Last week the Secretary-General of the Anglican Communion Office, the Most Rev. Josiah Idowu-Fearon, was interviewed by The Church of Ireland Gazette. The interview is available in audio format here.
Among the topics, influence on African Anglican leaders by conservative groups that have broken away from the Episcopal Church and the Anglican Church in Canada.
THE importance that African church leaders attach to the question of same-sex relationships is the result of interference by conservatives in the United States, the secretary-general of the Anglican Communion, Dr Josiah Idowu-Fearon, has said.
… Idowu-Fearon said that Anglican leaders in Africa seemed “to be so much taken in” by the issue, not because of concerns about the impact on relations with Muslims, but as a result of “very strong minority conservatives” in the US.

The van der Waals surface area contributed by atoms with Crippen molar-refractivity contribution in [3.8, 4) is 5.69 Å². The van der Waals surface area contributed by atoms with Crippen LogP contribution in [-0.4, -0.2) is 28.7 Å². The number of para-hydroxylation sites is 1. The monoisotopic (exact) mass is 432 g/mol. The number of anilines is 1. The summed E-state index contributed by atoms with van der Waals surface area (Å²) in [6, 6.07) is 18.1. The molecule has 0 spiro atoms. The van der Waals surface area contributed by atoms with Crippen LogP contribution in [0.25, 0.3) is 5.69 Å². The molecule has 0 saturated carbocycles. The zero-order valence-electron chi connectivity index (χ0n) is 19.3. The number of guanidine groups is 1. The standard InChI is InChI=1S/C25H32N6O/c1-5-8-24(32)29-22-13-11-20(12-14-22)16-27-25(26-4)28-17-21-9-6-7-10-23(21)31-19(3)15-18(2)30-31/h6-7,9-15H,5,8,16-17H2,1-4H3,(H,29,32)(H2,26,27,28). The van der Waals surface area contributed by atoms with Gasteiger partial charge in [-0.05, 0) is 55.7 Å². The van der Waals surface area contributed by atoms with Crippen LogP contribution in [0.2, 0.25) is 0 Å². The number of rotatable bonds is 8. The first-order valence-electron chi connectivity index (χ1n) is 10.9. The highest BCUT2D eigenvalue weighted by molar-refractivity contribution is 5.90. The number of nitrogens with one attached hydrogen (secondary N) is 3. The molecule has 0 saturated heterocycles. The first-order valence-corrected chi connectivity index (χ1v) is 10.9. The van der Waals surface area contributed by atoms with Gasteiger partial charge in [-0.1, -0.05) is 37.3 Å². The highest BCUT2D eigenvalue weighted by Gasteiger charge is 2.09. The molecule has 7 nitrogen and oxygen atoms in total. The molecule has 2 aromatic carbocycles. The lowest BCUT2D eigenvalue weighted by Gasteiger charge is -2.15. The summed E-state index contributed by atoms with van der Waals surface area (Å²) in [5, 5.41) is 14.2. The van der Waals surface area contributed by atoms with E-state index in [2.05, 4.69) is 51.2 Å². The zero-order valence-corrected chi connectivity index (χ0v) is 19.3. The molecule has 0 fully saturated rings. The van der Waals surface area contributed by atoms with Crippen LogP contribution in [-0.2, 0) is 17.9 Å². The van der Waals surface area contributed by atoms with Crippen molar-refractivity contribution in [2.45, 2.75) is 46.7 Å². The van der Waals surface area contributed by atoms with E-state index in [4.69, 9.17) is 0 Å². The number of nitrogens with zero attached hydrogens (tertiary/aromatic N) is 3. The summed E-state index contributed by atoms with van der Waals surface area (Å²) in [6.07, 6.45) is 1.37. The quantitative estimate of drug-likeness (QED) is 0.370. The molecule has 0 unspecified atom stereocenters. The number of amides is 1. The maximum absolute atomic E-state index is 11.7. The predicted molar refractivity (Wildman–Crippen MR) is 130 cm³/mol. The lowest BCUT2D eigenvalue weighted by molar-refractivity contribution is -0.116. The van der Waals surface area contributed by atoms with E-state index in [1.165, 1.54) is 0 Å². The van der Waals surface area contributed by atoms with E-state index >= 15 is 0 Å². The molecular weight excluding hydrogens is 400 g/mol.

“The very strong minority conservatives, not in the UK but in America, they have found a footing amongst some of the leaders in Africa,” he said. “They are the ones that sort of pumped this thing into the leaders, and the leaders decided to make it an African thing. It is not an African thing. There are homosexuals everywhere — even in my diocese.”
Prior to his appointment as Secretary-General in 2015, Idowu-Fearon had served as the Anglican Archbishop of the Province of Kaduna in the Church of Nigeria.
More from the Church Times report concerning Idowu-Fearon’s view of GAFCON:
He had also told Dr Peter Jensen, its general secretary, that GAFCON was “not a movement of the Holy Spirit, because it is divisive”.
Elsewhere in the interview he described Anglican leaders in Africa as “despotic” and “ineffective.”
“Church leaders in Africa generally do not see themselves as leading the way Christ leads his Church. Rather, the African Church leader sees himself – mainly ‘himself’ – in the light of the traditional rulers, those with absolute authority.”